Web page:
“It’s just not right!” he growled, with a tint of rage glinting in his eyes.
The week after ChatGPT was released, I was in a heated debate with my friend about the merits of AI-enabled chatbots. He was furious about how chatbots were being used to create art. He had skin in the game based on his experience of working as a production and visualization artist for game companies.
“They would save time, money and other vital resources that companies can park elsewhere”, I shot back, triumphantly.
Developers like Prisma Labs have defended AI-powered tools saying that people-made creations would be more valued. PC: PrismaAI Twitter
“You don’t get it. This isn’t just stifling creativity! It’s taking over a basic human instinct. There’s no emotion. Everything is going to end up looking the same.”
Up till this point, I thought I had him in a verbal suplex. But he was right. Where WAS the emotion in all this?
Every breakthrough in human civilisation is predicated on people asking, testing and ultimately creating a vision that contributed to a better world. These weren’t momentary releases of passion, but lifelong pursuits peppered with eureka moments, crushing lows, and triumphant breakthroughs. It gave shape to so many legendary relationships that we admire today: between scientists and lab assistants, heads of state and their campaign staff, and founders and their growth teams.
More importantly, it showed that at the centre of this change was a vital ingredient: people.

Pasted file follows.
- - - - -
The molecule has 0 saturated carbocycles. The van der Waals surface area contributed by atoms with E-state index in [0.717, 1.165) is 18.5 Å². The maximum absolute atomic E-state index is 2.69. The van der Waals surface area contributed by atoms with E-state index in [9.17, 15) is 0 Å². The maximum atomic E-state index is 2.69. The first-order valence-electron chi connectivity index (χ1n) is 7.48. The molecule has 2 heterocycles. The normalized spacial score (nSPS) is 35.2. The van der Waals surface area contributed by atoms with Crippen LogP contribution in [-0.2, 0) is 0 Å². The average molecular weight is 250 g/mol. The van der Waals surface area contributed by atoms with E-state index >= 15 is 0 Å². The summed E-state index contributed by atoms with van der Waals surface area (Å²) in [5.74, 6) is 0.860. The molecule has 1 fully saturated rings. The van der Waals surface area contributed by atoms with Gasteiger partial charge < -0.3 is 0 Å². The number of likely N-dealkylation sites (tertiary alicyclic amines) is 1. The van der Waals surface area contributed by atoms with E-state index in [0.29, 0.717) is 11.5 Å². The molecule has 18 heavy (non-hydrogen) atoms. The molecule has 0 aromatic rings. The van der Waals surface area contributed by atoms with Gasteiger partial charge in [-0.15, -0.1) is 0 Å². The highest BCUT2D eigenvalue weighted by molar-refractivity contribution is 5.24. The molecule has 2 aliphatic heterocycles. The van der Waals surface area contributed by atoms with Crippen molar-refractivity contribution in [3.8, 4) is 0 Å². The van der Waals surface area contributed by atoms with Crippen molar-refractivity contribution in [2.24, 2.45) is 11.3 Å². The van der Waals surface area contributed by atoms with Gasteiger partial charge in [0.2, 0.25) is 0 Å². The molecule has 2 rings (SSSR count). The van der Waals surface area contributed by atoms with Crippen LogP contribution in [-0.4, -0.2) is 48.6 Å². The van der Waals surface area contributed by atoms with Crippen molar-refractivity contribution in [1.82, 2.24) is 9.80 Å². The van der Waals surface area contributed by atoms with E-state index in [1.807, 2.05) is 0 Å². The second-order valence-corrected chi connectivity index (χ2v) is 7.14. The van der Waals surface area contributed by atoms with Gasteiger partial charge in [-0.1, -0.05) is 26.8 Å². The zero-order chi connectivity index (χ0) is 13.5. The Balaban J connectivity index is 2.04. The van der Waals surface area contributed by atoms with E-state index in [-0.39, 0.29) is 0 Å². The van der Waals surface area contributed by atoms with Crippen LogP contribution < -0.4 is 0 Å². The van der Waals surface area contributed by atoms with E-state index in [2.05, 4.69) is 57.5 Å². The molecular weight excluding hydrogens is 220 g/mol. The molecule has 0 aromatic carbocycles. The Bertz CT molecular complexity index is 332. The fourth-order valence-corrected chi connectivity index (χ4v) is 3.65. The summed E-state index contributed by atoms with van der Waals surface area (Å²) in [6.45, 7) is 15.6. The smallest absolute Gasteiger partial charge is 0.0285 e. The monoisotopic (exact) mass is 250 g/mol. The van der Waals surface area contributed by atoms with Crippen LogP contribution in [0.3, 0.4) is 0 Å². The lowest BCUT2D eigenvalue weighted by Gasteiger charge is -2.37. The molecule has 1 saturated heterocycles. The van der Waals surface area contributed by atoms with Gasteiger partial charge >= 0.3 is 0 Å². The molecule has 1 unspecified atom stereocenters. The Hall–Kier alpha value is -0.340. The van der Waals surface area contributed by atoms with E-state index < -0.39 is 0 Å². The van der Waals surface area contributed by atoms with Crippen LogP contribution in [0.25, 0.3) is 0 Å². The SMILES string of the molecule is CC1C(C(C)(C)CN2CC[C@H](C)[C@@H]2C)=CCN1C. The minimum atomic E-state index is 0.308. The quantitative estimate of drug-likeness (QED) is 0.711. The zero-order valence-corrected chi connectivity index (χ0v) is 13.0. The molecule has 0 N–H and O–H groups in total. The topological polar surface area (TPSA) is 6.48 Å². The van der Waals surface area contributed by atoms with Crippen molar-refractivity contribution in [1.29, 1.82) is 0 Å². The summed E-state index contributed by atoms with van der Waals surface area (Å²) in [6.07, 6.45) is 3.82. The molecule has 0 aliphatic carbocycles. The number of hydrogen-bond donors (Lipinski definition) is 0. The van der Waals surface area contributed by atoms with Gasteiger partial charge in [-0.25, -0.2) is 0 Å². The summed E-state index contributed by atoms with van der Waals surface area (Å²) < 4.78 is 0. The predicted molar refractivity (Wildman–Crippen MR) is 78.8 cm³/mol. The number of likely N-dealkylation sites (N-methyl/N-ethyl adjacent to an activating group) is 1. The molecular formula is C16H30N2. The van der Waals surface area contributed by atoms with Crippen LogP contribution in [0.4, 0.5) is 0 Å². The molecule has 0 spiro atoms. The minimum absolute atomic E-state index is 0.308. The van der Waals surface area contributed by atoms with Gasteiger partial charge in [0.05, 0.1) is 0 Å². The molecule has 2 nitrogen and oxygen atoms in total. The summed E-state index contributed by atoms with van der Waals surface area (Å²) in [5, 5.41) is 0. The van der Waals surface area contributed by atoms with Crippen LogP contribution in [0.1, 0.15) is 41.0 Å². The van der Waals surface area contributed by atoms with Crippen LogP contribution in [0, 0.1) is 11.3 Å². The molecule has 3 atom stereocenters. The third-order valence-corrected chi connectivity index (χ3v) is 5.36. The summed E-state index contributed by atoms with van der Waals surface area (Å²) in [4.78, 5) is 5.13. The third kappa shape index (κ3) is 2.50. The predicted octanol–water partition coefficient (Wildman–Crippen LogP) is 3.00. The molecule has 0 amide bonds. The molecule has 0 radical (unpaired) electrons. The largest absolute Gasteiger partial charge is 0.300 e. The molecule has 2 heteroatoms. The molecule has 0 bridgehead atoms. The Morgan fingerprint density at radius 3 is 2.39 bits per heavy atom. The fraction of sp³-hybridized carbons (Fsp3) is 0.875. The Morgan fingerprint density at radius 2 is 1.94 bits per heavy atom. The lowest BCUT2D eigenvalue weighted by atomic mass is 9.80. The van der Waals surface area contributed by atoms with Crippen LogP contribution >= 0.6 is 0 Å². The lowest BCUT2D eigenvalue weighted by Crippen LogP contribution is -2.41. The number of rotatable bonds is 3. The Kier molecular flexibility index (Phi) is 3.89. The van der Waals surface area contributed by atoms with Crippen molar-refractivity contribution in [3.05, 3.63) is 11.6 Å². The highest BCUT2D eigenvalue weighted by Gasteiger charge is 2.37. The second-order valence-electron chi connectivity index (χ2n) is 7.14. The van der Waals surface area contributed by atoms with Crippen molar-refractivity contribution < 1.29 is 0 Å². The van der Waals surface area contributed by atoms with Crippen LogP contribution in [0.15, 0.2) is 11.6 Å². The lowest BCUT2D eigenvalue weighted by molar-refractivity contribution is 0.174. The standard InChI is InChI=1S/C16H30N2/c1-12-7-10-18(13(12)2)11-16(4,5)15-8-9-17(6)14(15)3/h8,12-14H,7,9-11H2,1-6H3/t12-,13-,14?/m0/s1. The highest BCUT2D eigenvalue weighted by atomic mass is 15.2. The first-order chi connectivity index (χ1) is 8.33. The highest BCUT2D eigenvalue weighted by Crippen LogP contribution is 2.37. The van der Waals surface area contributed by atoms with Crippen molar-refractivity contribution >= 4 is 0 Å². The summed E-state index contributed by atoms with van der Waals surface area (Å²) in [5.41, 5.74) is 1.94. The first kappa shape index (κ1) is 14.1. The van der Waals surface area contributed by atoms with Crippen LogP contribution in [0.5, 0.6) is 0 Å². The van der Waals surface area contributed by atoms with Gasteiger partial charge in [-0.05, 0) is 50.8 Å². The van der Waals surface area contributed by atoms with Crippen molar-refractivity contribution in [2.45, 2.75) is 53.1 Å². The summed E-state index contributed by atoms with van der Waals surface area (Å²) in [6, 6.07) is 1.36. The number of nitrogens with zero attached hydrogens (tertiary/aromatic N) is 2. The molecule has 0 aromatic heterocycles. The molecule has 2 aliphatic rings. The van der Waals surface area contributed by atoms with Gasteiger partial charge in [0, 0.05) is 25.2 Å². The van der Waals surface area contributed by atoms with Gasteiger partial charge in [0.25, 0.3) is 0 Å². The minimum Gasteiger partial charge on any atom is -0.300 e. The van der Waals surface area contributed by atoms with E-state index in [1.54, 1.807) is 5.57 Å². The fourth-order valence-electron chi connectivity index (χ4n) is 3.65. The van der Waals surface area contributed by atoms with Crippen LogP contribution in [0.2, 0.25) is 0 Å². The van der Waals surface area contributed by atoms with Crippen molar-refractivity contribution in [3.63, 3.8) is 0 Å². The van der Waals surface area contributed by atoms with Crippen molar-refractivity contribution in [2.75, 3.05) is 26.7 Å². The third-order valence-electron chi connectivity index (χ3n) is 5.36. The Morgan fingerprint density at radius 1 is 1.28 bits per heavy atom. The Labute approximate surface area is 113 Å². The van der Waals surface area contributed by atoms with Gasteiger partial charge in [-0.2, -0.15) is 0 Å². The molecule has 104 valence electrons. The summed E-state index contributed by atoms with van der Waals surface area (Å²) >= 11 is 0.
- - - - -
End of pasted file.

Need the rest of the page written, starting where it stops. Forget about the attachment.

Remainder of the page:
This is something that we have seen companies routinely struggle with when maximising for innovation and efficiency. Our team has repeatedly had to ask “How do you make change more inclusive? How do you make it kinder?”
Could targeted digital literacy programs be one way to ride this disruptive wave? PC: Unsplash
This has also led to us talking to those that stand to be most affected by this change. People that have suddenly found their way of life and worldview to be threatened by the advent of rapid digitalization.to ride this disruptive wave?
Like my friend, the artist- but also so many others like line managers, CTOs, researchers and more.
The space for discussion needs to be widened, where we all find a seat at the decision-making table. Where we have a clearer understanding of how this change is going to impact our lives.
Chatbots, and for that matter, other disruptions, will come and go.
What’s more important is how we handle the fallout of these disruptions and how we handle change.
We would love to know your thoughts. Write back to us and share what your experience has looked like, when handling change.